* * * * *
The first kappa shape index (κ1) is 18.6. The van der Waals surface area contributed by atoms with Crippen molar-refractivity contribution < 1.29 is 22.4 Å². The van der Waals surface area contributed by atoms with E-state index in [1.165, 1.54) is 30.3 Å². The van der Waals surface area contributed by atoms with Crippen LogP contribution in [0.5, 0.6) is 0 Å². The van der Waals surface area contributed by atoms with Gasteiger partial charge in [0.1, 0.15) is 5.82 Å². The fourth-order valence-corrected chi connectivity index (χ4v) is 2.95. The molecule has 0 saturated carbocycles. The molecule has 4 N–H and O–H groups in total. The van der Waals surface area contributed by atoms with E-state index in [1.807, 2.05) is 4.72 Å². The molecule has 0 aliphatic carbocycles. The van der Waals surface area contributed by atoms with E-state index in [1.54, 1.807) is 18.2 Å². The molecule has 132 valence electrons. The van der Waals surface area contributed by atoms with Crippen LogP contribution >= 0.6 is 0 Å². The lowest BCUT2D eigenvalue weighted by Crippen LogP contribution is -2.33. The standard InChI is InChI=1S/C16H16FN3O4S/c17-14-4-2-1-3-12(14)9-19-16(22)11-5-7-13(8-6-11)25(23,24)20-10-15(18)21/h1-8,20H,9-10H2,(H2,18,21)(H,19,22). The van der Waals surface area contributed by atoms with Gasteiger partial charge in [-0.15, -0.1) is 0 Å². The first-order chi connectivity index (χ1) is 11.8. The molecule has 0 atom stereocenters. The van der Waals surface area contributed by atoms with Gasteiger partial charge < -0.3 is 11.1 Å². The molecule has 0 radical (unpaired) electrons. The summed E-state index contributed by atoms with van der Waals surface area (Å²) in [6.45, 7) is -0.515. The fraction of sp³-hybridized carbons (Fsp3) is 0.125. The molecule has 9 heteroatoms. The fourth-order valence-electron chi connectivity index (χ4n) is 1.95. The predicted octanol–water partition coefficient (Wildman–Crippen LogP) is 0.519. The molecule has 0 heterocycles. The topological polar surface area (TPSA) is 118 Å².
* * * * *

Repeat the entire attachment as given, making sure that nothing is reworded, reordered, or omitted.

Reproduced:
The first kappa shape index (κ1) is 18.6. The van der Waals surface area contributed by atoms with Crippen molar-refractivity contribution < 1.29 is 22.4 Å². The van der Waals surface area contributed by atoms with E-state index in [1.165, 1.54) is 30.3 Å². The van der Waals surface area contributed by atoms with Crippen LogP contribution in [0.5, 0.6) is 0 Å². The van der Waals surface area contributed by atoms with Gasteiger partial charge in [0.1, 0.15) is 5.82 Å². The fourth-order valence-corrected chi connectivity index (χ4v) is 2.95. The molecule has 0 saturated carbocycles. The molecule has 4 N–H and O–H groups in total. The van der Waals surface area contributed by atoms with E-state index in [1.807, 2.05) is 4.72 Å². The molecule has 0 aliphatic carbocycles. The van der Waals surface area contributed by atoms with E-state index in [1.54, 1.807) is 18.2 Å². The molecule has 132 valence electrons. The van der Waals surface area contributed by atoms with Crippen LogP contribution >= 0.6 is 0 Å². The lowest BCUT2D eigenvalue weighted by Crippen LogP contribution is -2.33. The standard InChI is InChI=1S/C16H16FN3O4S/c17-14-4-2-1-3-12(14)9-19-16(22)11-5-7-13(8-6-11)25(23,24)20-10-15(18)21/h1-8,20H,9-10H2,(H2,18,21)(H,19,22). The van der Waals surface area contributed by atoms with Gasteiger partial charge in [-0.15, -0.1) is 0 Å². The first-order chi connectivity index (χ1) is 11.8. The molecule has 0 atom stereocenters. The van der Waals surface area contributed by atoms with Gasteiger partial charge < -0.3 is 11.1 Å². The molecule has 0 radical (unpaired) electrons. The summed E-state index contributed by atoms with van der Waals surface area (Å²) in [6.45, 7) is -0.515. The fraction of sp³-hybridized carbons (Fsp3) is 0.125. The molecule has 9 heteroatoms. The fourth-order valence-electron chi connectivity index (χ4n) is 1.95. The predicted octanol–water partition coefficient (Wildman–Crippen LogP) is 0.519. The molecule has 0 heterocycles. The topological polar surface area (TPSA) is 118 Å².